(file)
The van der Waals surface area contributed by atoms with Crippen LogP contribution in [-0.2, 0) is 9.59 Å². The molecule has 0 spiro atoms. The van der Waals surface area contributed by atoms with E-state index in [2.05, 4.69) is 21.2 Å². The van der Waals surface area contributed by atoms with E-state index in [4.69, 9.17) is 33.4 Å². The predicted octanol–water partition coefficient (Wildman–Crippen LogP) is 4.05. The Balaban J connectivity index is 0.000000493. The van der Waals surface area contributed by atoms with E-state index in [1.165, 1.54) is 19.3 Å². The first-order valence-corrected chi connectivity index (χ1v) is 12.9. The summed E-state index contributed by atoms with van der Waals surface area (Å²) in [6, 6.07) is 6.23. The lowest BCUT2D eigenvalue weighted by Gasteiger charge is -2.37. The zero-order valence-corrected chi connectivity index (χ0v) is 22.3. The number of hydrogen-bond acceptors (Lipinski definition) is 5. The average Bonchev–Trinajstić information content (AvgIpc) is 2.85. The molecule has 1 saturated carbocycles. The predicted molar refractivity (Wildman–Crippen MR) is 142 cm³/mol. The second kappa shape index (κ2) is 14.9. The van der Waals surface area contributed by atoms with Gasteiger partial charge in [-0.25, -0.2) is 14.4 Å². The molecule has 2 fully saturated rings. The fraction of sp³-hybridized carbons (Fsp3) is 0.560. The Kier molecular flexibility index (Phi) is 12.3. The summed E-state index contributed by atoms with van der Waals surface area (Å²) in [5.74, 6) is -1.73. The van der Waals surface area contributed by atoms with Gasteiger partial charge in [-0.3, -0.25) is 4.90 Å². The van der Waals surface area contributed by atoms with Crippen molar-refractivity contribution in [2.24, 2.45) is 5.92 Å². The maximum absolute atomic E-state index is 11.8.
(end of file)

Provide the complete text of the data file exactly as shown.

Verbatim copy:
The van der Waals surface area contributed by atoms with Crippen LogP contribution in [-0.2, 0) is 9.59 Å². The molecule has 0 spiro atoms. The van der Waals surface area contributed by atoms with E-state index in [2.05, 4.69) is 21.2 Å². The van der Waals surface area contributed by atoms with E-state index in [4.69, 9.17) is 33.4 Å². The predicted octanol–water partition coefficient (Wildman–Crippen LogP) is 4.05. The Balaban J connectivity index is 0.000000493. The van der Waals surface area contributed by atoms with E-state index in [1.165, 1.54) is 19.3 Å². The first-order valence-corrected chi connectivity index (χ1v) is 12.9. The summed E-state index contributed by atoms with van der Waals surface area (Å²) in [6, 6.07) is 6.23. The lowest BCUT2D eigenvalue weighted by Gasteiger charge is -2.37. The zero-order valence-corrected chi connectivity index (χ0v) is 22.3. The number of hydrogen-bond acceptors (Lipinski definition) is 5. The average Bonchev–Trinajstić information content (AvgIpc) is 2.85. The molecule has 1 saturated carbocycles. The predicted molar refractivity (Wildman–Crippen MR) is 142 cm³/mol. The second kappa shape index (κ2) is 14.9. The van der Waals surface area contributed by atoms with Gasteiger partial charge in [-0.25, -0.2) is 14.4 Å². The molecule has 2 fully saturated rings. The fraction of sp³-hybridized carbons (Fsp3) is 0.560. The Kier molecular flexibility index (Phi) is 12.3. The summed E-state index contributed by atoms with van der Waals surface area (Å²) in [5.74, 6) is -1.73. The van der Waals surface area contributed by atoms with Gasteiger partial charge in [-0.3, -0.25) is 4.90 Å². The van der Waals surface area contributed by atoms with Crippen molar-refractivity contribution in [2.24, 2.45) is 5.92 Å². The maximum absolute atomic E-state index is 11.8.